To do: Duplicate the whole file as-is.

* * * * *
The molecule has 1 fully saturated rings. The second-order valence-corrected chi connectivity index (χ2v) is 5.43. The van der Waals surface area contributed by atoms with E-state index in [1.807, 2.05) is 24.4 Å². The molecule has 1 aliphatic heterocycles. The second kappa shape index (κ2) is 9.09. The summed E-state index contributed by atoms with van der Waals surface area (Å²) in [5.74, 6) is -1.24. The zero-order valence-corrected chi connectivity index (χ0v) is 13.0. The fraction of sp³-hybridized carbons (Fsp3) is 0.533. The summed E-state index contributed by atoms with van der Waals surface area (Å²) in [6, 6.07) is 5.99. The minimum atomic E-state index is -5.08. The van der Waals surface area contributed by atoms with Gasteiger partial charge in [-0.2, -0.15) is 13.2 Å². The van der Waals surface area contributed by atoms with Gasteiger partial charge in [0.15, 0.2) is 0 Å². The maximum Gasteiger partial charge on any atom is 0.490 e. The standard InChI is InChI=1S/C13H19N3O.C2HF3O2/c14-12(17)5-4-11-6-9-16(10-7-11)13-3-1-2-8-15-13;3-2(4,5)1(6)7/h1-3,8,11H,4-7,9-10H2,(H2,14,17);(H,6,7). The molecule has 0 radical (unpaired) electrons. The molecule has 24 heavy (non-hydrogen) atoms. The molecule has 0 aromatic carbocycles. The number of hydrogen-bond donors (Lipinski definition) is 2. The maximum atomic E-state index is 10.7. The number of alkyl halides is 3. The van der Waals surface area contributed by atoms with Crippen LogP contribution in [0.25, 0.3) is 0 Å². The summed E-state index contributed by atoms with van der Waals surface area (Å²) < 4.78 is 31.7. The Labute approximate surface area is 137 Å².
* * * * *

The molecule has 1 fully saturated rings. The second-order valence-corrected chi connectivity index (χ2v) is 5.43. The van der Waals surface area contributed by atoms with E-state index in [1.807, 2.05) is 24.4 Å². The molecule has 1 aliphatic heterocycles. The second kappa shape index (κ2) is 9.09. The summed E-state index contributed by atoms with van der Waals surface area (Å²) in [5.74, 6) is -1.24. The zero-order valence-corrected chi connectivity index (χ0v) is 13.0. The fraction of sp³-hybridized carbons (Fsp3) is 0.533. The summed E-state index contributed by atoms with van der Waals surface area (Å²) in [6, 6.07) is 5.99. The minimum atomic E-state index is -5.08. The van der Waals surface area contributed by atoms with Gasteiger partial charge in [-0.2, -0.15) is 13.2 Å². The van der Waals surface area contributed by atoms with Gasteiger partial charge in [0.15, 0.2) is 0 Å². The maximum Gasteiger partial charge on any atom is 0.490 e. The standard InChI is InChI=1S/C13H19N3O.C2HF3O2/c14-12(17)5-4-11-6-9-16(10-7-11)13-3-1-2-8-15-13;3-2(4,5)1(6)7/h1-3,8,11H,4-7,9-10H2,(H2,14,17);(H,6,7). The molecule has 0 radical (unpaired) electrons. The molecule has 24 heavy (non-hydrogen) atoms. The molecule has 0 aromatic carbocycles. The number of hydrogen-bond donors (Lipinski definition) is 2. The maximum atomic E-state index is 10.7. The number of alkyl halides is 3. The van der Waals surface area contributed by atoms with Crippen LogP contribution in [0.25, 0.3) is 0 Å². The summed E-state index contributed by atoms with van der Waals surface area (Å²) < 4.78 is 31.7. The Labute approximate surface area is 137 Å².